Abstract

In this dissertation, I developed a Pd seeding method in association with electroless plating, to successfully metallize both lambda DNA and DNA origami templates on different surfaces. On mica surfaces, this method offered a fast, simple process, and the ability to obtain a relatively high yield of metallized DNA nanostructures. When using lambda DNA as the templates, I studied the effect of Pd(II) activation time on the seed height and density, and an optimal activation time between 10 and 30 min was obtained. Based on the Pd seeds formed on DNA, as well as a Pd electroless plating solution, continuous Pd nanowires that had an average diameter of ~28 nm were formed with good selectivity on lambda DNA. The selected Pd activation time was also applied to metallize "T"-shape DNA origami, and Au coated branched nanostructures with a length between 200-250 nm, and wire diameters of ~40 nm were also fabricated. In addition, I found that the addition of Mg2+ ion into the reducing agent and electroless plating solution could benefit the surface retention of Pd seeded DNA and Au plated DNA structures. This work indicated that DNA molecules were promising templates to fabricate metal nanostructures; moreover, the formation of Au metallized branched nanostructures showed progress towards nanodevice fabrication using DNA origami. Silicon surfaces were also used as the substrates for DNA metallization. More complex circular circuit DNA origami templates were used. To obtain high enough seed density, multiple Pd seeding steps were applied which showed good selectivity and the seeded DNA origami remained on the surface after seeding steps. I used distribution analysis of seed height to study the effect of seeding steps on both average height and the uniformity of the Pd seeds. Four-repeated palladium seedings were confirmed to be optimal by the AFM images, seed height distribution analysis, and Au electroless plating results. Both Au and Cu metallized circular circuit design DNA origami were successfully obtained with high yield and good selectivity. The structures were maintained well after metallization, and the average diameters of Au and Cu samples were ~32 nm and 40 nm, respectively. Electrical conductivity measurements were done on these Au and Cu samples, both of which showed ohmic behavior. This is the first work to demonstrate the conductivity of Cu metallized DNA templates. In addition, the resistivities were calculated based on the measured resistance and the size of the metallized structures. My work shows promising progress with metallized DNA and DNA origami templates. The resulting metal nanostructures may find use as conducting interconnects for nanoscale objects as well as in surface enhanced Raman scattering analysis.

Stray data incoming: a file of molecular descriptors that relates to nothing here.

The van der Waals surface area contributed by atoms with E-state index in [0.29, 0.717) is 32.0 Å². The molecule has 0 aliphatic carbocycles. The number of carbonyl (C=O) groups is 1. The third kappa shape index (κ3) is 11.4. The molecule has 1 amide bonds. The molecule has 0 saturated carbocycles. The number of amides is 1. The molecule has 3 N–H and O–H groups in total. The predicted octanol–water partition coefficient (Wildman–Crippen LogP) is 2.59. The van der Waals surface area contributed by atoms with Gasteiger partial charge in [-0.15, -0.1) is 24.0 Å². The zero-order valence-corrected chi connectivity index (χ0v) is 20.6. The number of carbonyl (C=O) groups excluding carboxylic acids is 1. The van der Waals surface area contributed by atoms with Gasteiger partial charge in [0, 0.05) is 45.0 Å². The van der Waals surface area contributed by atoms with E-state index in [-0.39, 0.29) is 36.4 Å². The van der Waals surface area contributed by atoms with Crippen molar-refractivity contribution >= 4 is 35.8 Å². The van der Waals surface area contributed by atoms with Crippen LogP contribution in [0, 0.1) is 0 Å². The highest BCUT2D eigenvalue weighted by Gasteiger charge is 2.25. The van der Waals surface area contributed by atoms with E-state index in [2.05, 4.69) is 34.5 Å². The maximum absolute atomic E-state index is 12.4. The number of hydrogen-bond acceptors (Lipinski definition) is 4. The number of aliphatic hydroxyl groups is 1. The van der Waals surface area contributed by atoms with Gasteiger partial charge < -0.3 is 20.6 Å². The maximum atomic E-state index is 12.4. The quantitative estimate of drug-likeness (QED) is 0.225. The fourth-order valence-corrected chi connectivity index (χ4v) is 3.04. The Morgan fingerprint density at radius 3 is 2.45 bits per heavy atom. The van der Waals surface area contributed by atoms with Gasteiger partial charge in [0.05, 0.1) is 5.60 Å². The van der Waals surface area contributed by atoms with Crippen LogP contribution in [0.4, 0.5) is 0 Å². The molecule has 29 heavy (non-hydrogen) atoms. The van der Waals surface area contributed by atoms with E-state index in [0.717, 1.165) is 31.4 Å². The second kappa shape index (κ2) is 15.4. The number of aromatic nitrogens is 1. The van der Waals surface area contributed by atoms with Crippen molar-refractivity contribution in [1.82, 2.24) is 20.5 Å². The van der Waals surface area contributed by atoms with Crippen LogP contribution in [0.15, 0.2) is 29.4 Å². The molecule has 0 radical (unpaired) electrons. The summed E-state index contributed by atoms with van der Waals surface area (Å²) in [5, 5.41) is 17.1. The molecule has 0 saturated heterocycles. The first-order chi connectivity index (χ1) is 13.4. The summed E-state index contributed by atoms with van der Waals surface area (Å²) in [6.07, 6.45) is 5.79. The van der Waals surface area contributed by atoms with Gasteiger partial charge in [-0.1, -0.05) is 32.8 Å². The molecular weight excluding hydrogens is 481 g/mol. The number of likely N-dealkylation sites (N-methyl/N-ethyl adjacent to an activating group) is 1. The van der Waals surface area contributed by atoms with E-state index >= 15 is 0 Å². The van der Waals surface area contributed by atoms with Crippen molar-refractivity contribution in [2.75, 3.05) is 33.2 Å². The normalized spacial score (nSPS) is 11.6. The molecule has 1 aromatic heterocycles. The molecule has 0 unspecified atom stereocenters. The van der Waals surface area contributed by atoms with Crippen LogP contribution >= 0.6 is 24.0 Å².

Degree

PhD

College and Department

Physical and Mathematical Sciences; Chemistry and Biochemistry

Rights

http://lib.byu.edu/about/copyright/

Date Submitted

2013-01-15

Document Type

Dissertation

Handle

http://hdl.lib.byu.edu/1877/etd5910

Keywords

conductivity measurements, copper, DNA-templated nanofabrication, DNA origami, electroless plating, gold, lambda DNA, metallization, nanocircuits, nanowires

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